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Modeling Human Mobility

03/16/2010 4:00 PM 3"270
Marta Gonzalez, Assistant Professor, Civil and Environmental Engineering

Description: Researchers who wish to study mobility patterns might be reaching for your phone. Increasingly, cell phones are equipped with locational receivers (Global Positioning Systems or GPS) and their bread crumb trails are opening up entirely new ways to study and predict the dynamics of travel. "We are in the GPS revolution because most PCS of tomorrow will be in our hands in the (form of) the smart phone", according to Marta Gonzˆlez. San Francisco is a city on the forefront of this revolution: there, willing cell phone users have voluntarily uploaded their GPS trajectories.

If that is the data of the future, it is still possible to study mobility patterns today, by conducting a secondary analysis of cell phone records. Gonzˆlez cites an example from Europe, where she worked with cell phone billing data for 7 million customers. She examined a subset of 16 million records, which represented 100,000 users. Although individual locations could not be identified, Dr. Gonzˆlez used a proxy variable, the cell phone tower from which a call originated or was received. Using a combination of parsing and data mining, the data was scaled from anonymous, individual call to identify aggregate mobility. The analysis shows that there are very powerful and stable underlying patterns. Travel did not follow a random walk; there was great regularity in the functions" " and in this dataset, just two locations, per person, could account for 65% of their movement, within an average area of 16 by 16 kilometers. This research uses a statistical "spatial language" to describe and model human movement. These measures include a "Levy flight" and a " radius of gyration-- a quantitative measure of the average distance a person visits from a defined center"point. The radius of gyration can be used to predict, "what is the probability that a person will be in an expected place."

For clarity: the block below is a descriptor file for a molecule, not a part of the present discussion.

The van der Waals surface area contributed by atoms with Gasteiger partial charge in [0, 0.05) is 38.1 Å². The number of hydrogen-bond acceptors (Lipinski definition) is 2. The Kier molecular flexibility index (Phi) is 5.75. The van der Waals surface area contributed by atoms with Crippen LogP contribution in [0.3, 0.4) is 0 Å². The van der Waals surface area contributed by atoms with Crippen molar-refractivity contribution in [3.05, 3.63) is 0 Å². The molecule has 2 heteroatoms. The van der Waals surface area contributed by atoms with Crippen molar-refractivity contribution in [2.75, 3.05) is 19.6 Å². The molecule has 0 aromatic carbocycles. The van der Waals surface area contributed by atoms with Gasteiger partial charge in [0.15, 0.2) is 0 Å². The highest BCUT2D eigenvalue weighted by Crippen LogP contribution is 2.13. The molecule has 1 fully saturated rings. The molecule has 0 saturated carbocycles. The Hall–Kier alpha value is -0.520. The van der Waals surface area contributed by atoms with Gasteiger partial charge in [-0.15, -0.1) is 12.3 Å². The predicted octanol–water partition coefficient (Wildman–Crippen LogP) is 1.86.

Gonzˆlez expects that GPS data will play a vital role in future transportation research, and will be used to model the number of trips, and average trip"lengths. The data will also be applied to widespread and popular gravity based transportation models. This locational research, while new to transportation, is extensively used in physics and biology" for example, to model the diffusion and spread of epidemics and infectious diseases. For transportation researchers, these distributions could be used to develop entirely new analytical calculations that can capture lots of information, like the likely diffusion of travelers within a known network, or the regularities of trips taken with smart cards.

About the Speaker(s): Assistant Professor, Civil and Environmental Engineering Professor Gonzˆlez integrates methods of complex systems with statistical physics approaches, computational sciences, geographic information systems and network theory to characterize and model human dynamics. Her current research explores human mobility patterns using mobile phone communication, propagation of mobile phone viruses and urban transportation models. Her work also addresses the analysis of networks' organization in relation to their attributes in social systems and spreading dynamics. Gonzˆlez received the Licentiate in physics, from the Universidad Simon Bolivar in 1999, the Magister Sc. in physics, from Central University of Venezuela in 2001, and earned her Ph.D. in physics (Dr. rer. nat), at Stuttgart Univarsit_t in 2006.

Host(s): School of Engineering, Transportation@MIT

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MIT World — special events and lectures

MIT World — special events and lectures

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